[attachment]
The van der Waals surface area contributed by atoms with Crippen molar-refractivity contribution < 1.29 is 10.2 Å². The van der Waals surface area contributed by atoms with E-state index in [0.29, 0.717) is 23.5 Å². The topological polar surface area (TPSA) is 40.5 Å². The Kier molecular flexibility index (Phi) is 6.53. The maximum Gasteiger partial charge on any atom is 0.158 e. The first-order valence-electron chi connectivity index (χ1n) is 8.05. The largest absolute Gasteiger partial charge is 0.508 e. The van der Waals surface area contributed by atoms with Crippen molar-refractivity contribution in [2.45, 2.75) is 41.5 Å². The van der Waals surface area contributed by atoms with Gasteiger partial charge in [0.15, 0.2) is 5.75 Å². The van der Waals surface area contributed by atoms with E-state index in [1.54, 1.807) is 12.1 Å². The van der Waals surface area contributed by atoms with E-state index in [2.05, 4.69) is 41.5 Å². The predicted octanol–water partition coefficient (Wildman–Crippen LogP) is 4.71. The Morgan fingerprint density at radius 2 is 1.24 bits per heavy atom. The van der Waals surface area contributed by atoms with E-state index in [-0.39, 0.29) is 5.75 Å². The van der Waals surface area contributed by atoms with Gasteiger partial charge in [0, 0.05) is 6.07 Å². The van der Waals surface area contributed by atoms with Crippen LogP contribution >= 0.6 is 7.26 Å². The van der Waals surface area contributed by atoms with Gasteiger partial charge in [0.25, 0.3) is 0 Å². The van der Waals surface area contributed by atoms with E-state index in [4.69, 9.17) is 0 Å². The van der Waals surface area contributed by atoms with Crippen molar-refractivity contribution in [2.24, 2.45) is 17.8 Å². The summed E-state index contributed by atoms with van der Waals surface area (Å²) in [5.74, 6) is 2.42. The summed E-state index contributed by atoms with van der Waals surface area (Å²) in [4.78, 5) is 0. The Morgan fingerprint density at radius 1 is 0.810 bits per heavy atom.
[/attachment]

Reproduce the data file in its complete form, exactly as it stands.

The van der Waals surface area contributed by atoms with Crippen molar-refractivity contribution < 1.29 is 10.2 Å². The van der Waals surface area contributed by atoms with E-state index in [0.29, 0.717) is 23.5 Å². The topological polar surface area (TPSA) is 40.5 Å². The Kier molecular flexibility index (Phi) is 6.53. The maximum Gasteiger partial charge on any atom is 0.158 e. The first-order valence-electron chi connectivity index (χ1n) is 8.05. The largest absolute Gasteiger partial charge is 0.508 e. The van der Waals surface area contributed by atoms with Crippen molar-refractivity contribution in [2.45, 2.75) is 41.5 Å². The van der Waals surface area contributed by atoms with Gasteiger partial charge in [0.15, 0.2) is 5.75 Å². The van der Waals surface area contributed by atoms with E-state index in [1.54, 1.807) is 12.1 Å². The van der Waals surface area contributed by atoms with E-state index in [2.05, 4.69) is 41.5 Å². The predicted octanol–water partition coefficient (Wildman–Crippen LogP) is 4.71. The Morgan fingerprint density at radius 2 is 1.24 bits per heavy atom. The van der Waals surface area contributed by atoms with E-state index in [-0.39, 0.29) is 5.75 Å². The van der Waals surface area contributed by atoms with Gasteiger partial charge in [0, 0.05) is 6.07 Å². The van der Waals surface area contributed by atoms with Crippen LogP contribution >= 0.6 is 7.26 Å². The van der Waals surface area contributed by atoms with Gasteiger partial charge in [0.25, 0.3) is 0 Å². The van der Waals surface area contributed by atoms with E-state index in [4.69, 9.17) is 0 Å². The van der Waals surface area contributed by atoms with Crippen molar-refractivity contribution in [2.24, 2.45) is 17.8 Å². The summed E-state index contributed by atoms with van der Waals surface area (Å²) in [5.74, 6) is 2.42. The summed E-state index contributed by atoms with van der Waals surface area (Å²) in [4.78, 5) is 0. The Morgan fingerprint density at radius 1 is 0.810 bits per heavy atom.